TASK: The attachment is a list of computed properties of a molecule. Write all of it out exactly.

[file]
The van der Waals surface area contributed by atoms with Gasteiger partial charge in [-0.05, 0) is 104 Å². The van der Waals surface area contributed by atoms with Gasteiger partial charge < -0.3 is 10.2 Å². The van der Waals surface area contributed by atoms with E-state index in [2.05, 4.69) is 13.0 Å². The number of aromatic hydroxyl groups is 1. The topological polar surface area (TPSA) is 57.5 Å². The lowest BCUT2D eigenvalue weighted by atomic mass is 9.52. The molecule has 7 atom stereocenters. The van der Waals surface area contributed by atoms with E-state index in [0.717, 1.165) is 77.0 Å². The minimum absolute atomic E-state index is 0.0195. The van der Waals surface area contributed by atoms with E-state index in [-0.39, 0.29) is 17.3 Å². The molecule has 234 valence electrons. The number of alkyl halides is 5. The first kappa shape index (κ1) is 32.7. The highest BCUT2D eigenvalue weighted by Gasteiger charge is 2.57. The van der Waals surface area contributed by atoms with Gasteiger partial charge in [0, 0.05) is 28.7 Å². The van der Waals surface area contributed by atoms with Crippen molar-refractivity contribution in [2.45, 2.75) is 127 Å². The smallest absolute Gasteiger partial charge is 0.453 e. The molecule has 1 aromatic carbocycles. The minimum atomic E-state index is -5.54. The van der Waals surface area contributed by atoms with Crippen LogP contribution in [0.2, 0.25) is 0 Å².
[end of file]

The van der Waals surface area contributed by atoms with Gasteiger partial charge in [-0.05, 0) is 104 Å². The van der Waals surface area contributed by atoms with Gasteiger partial charge < -0.3 is 10.2 Å². The van der Waals surface area contributed by atoms with E-state index in [2.05, 4.69) is 13.0 Å². The number of aromatic hydroxyl groups is 1. The topological polar surface area (TPSA) is 57.5 Å². The lowest BCUT2D eigenvalue weighted by atomic mass is 9.52. The molecule has 7 atom stereocenters. The van der Waals surface area contributed by atoms with E-state index in [0.717, 1.165) is 77.0 Å². The minimum absolute atomic E-state index is 0.0195. The van der Waals surface area contributed by atoms with E-state index in [-0.39, 0.29) is 17.3 Å². The molecule has 234 valence electrons. The number of alkyl halides is 5. The first kappa shape index (κ1) is 32.7. The highest BCUT2D eigenvalue weighted by Gasteiger charge is 2.57. The van der Waals surface area contributed by atoms with Gasteiger partial charge in [0, 0.05) is 28.7 Å². The van der Waals surface area contributed by atoms with Crippen molar-refractivity contribution in [2.45, 2.75) is 127 Å². The smallest absolute Gasteiger partial charge is 0.453 e. The molecule has 1 aromatic carbocycles. The minimum atomic E-state index is -5.54. The van der Waals surface area contributed by atoms with Crippen LogP contribution in [0.2, 0.25) is 0 Å².